Not This Time

In 2008, Sen. John McCain (R-Ariz.) made history when he chose then-Alaska Gov. Sarah Palin as his presidential running mate, making her the first woman on a national GOP ticket. 

But, just four years and a great deal of media fallout later, experts question whether Palin poisoned the well for another female Republican vice presidential candidate in 2012.

Several high-profile female politicians have reportedly been in the running, including Sen. Kelly Ayotte (N.H.), South Carolina Gov. Nikki Haley, New Mexico Gov. Susana Martinez, Rep. Cathy McMorris Rodgers (Wash.) and former Secretary of State Condoleezza Rice.

But as the vice presidential vetting process continues, experts agree the women trail behind  male front-runners, including former Minnesota Gov. Tim Pawlenty, Sens. Rob Portman (Ohio), John Thune (S.D.) and Marco Rubio (Fla.) and Rep. Paul Ryan (Wis.).

Ford O’Connell, chairman and co-founder of CivicForumPAC and a GOP strategist, concurs.

“Is there a chance of a female candidate? There’s always a possibility, but it doesn’t seem at this juncture to lean that way,” he told The Hill.

Up-and-comers like Ayotte, Haley and Martinez could appeal to Beltway insiders, O’Connell noted, but Romney’s vice presidential pick really comes down instead to providing potential voters with a level of comfort.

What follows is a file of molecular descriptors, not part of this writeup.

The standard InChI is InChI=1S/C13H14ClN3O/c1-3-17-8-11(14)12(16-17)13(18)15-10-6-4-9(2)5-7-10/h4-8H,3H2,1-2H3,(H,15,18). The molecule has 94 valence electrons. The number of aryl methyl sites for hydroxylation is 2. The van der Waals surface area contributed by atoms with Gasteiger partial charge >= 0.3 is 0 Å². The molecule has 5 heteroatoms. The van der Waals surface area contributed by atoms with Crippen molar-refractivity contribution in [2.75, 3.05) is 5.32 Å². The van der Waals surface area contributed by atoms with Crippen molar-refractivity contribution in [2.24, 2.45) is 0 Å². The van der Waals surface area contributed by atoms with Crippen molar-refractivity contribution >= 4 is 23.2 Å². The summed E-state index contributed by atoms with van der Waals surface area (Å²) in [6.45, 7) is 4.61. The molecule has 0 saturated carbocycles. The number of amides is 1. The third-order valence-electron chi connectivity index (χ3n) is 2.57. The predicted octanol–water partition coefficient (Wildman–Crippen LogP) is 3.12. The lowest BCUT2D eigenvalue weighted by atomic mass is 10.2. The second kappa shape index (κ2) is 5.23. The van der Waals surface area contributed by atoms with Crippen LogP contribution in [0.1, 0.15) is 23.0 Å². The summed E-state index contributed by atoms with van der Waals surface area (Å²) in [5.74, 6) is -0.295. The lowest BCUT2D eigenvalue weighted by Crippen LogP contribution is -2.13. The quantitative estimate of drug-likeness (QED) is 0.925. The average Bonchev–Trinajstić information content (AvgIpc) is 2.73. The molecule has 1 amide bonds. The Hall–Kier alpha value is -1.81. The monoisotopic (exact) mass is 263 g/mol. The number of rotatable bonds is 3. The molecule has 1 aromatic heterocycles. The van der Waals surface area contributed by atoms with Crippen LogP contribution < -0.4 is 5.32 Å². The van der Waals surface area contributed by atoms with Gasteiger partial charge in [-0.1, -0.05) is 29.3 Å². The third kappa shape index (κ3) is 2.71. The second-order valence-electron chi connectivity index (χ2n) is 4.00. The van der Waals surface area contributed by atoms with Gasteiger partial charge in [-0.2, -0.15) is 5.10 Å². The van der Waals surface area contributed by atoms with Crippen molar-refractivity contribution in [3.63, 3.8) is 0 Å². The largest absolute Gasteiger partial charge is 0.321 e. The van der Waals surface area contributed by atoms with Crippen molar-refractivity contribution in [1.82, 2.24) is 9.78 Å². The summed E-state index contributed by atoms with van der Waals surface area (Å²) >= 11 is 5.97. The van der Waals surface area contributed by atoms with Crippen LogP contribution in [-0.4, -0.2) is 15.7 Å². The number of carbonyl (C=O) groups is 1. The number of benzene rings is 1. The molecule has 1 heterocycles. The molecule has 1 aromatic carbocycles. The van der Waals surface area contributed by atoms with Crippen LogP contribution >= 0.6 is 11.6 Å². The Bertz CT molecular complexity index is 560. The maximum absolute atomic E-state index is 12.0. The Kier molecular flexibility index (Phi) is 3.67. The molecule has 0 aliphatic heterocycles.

“In such a tight race, they don’t want to risk anything,” he said.

O’Connell noted that Palin’s status as a game-changing candidate ultimately had less to do with her sex and more to 

do with her background and abilities, something Romney’s campaign will focus on moving forward.

“I think the whole Sarah Palin situation makes [longtime Romney adviser] Beth Myers and Team Romney think twice about anybody they pick,” he said. “And I think a lot of that goes to making sure you’ve dotted your I’s and crossed your T’s with respect to vetting and also with respect to candidate comfort.”

O’Connell noted that many of the potential female VP candidates are “relatively unknown to a lot of people” because they have either never held office (Rice) or, much like Palin, haven’t been in office very long (Ayotte, Martinez, Haley).

“I’m not saying that they couldn’t go with a game-changer at the last minute, but I think whoever they go with is going to be well-vetted and somebody they feel comfortable with given what happened last time around [with Palin],” O’Connell said. “That’s what makes them cautious, not the fact it’s a female.”

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published this page in In The News 2012-07-17 21:30:00 -0400
Analysis & Political Strategy